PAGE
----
Wednesday 8 July 2015

Ringo's 8 Starr Moments

Today is Ringo's birthday and to celebrate we list his eight shining moments as a drummer, singer and actor:

Ringo's tom toms kick off the first monster Beatles hit and his relentless hi-hat carries the song at a blistering pace for the next 2:18. His drumming is the perfect bedrock for the infectious hooks that John and Paul lay down. From now on, Ringo's hi-hat wash would be a trademark sound of the Beatlemania era, propelling songs such as Roll Over Beethoven and It Won't Be Long.

A Hard Day's Night (the 1964 film)
I would argue (and director Richard Lester would agree) that George was the best actor in The Beatles, but Ringo's performance here is the most memorable. His sequence playing hooky with a truant kid is charming. Ringo is a natural onscreen.

True, Paul directed Ringo on playing the complex rhythmic patterns on this Lennon song, but Ringo executed them beautifully. The drums leap out of the speakers (the left channel in the stereo mix), adding a heaviness to this mid-tempo rocker. The drum fills are inventive and forceful. The link above isolates the drums and Paul's bass.

Many, including Ringo himself, would say that Rain showcases his drumming at its finest, but I prefer this biting rock song from Revolver. Ringo's idiosynchratic drumming follows no recognizable pattern before or after this song was recorded in spring 1966, but its eccentric patterns finely complement John's bitter and sad lyric about lost childhood and death. I would argue that 1966 is the peak of Ringo's drumming in The Beatles. The link above highlights the drums.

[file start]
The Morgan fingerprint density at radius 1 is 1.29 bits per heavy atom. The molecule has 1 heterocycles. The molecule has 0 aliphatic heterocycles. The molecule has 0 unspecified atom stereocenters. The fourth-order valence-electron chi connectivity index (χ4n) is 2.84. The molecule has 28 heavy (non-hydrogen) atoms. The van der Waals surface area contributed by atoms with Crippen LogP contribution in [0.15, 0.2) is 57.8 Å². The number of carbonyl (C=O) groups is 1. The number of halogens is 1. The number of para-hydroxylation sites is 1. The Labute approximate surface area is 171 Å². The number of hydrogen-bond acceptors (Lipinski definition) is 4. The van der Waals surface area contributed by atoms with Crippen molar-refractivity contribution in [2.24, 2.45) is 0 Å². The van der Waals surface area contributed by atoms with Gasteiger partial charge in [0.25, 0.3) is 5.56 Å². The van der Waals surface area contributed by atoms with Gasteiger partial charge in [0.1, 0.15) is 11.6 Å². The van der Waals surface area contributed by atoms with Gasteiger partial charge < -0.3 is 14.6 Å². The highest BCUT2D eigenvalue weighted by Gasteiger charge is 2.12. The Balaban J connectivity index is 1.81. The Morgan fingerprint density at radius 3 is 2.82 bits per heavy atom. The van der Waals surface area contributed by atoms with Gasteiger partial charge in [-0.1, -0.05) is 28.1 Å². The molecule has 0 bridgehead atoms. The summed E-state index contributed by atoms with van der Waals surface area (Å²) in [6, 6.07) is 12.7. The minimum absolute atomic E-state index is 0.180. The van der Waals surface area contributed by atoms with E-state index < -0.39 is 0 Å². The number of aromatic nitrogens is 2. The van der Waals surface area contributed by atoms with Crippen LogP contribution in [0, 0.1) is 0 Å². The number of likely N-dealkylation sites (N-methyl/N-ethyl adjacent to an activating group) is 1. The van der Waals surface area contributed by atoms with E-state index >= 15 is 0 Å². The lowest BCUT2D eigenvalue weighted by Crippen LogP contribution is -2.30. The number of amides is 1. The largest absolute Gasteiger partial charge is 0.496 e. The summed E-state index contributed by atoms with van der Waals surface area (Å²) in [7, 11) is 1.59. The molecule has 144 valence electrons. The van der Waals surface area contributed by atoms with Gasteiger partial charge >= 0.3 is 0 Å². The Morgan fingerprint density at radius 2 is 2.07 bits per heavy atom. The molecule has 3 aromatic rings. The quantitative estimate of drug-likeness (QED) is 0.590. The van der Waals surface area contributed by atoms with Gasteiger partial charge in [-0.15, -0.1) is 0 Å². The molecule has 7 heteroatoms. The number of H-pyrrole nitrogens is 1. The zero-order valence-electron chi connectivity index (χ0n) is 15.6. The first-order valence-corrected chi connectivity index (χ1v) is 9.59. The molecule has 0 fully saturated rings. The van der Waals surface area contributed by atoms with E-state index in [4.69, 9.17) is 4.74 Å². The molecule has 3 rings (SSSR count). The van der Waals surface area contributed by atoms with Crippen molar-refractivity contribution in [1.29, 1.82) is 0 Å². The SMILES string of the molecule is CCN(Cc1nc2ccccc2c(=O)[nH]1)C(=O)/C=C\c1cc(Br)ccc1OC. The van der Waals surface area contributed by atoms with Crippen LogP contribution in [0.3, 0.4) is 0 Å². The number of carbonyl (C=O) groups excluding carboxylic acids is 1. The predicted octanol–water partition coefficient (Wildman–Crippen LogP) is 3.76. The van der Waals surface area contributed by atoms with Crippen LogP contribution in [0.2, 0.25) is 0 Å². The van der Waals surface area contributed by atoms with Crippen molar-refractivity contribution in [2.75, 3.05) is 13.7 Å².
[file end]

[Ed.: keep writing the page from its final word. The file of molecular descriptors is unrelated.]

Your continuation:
Ringo's drumming is deceptively simple on this surreal pastiche of sound that closes Revolver. It anchors a whirlygig of backwards loops, dark sound effects and a distorted Lennon vocal that explode across the stereo spectrum. Without Ringo's beat, the song would descend into chaos. His drumming itself sounds primal, like an ancient tribal beat.

A Day In The Life (1967)
Like She Said She Said, the drum fills in this song follow no discernible pattern and sound like nobody else. In the documentary The Making of Sgt. Pepper, Ringo modestly explains that he just drummed what felt natural to him. Ginger Baker, for instance, is technically a better drummer and Keith Moon was more showy, but Ringo's fills on this landmark song are economical and memorable. No two fills sound the same, and they complement the experimental spirit of A Day In The Life.

The End (1969)
Ringo's one and only drum solo and it's a stunner. This link isolates his drums.

Ringo (1973 album)
Believe it or not, Ringo was the most successful ex-Beatle in 1973. John was separated from Yoko and that dampened his musical output (the disappointing Mind Games), Paul was still finding his voice in Wings (he would break through in 1974 with his masterpiece, Band on the Run, and George released the commercially successful but artistically weak, Living in the Material World. Ringo was a number one album that reunited his former bandmates—albeit on separate tracks—and yielded hits in You're Sixteen and Photograph, which he wrote with George. Other highlights include John's I'm The Greatest and Paul's Six O'Clock. With his limited vocal, Ringo carries rockers, ballads and mid-tempo tunes with ease. Ringo is not a personal statement like John Lennon/Plastic Ono Band but it's a catchy, highly listenable showcase of Mr. Starr.

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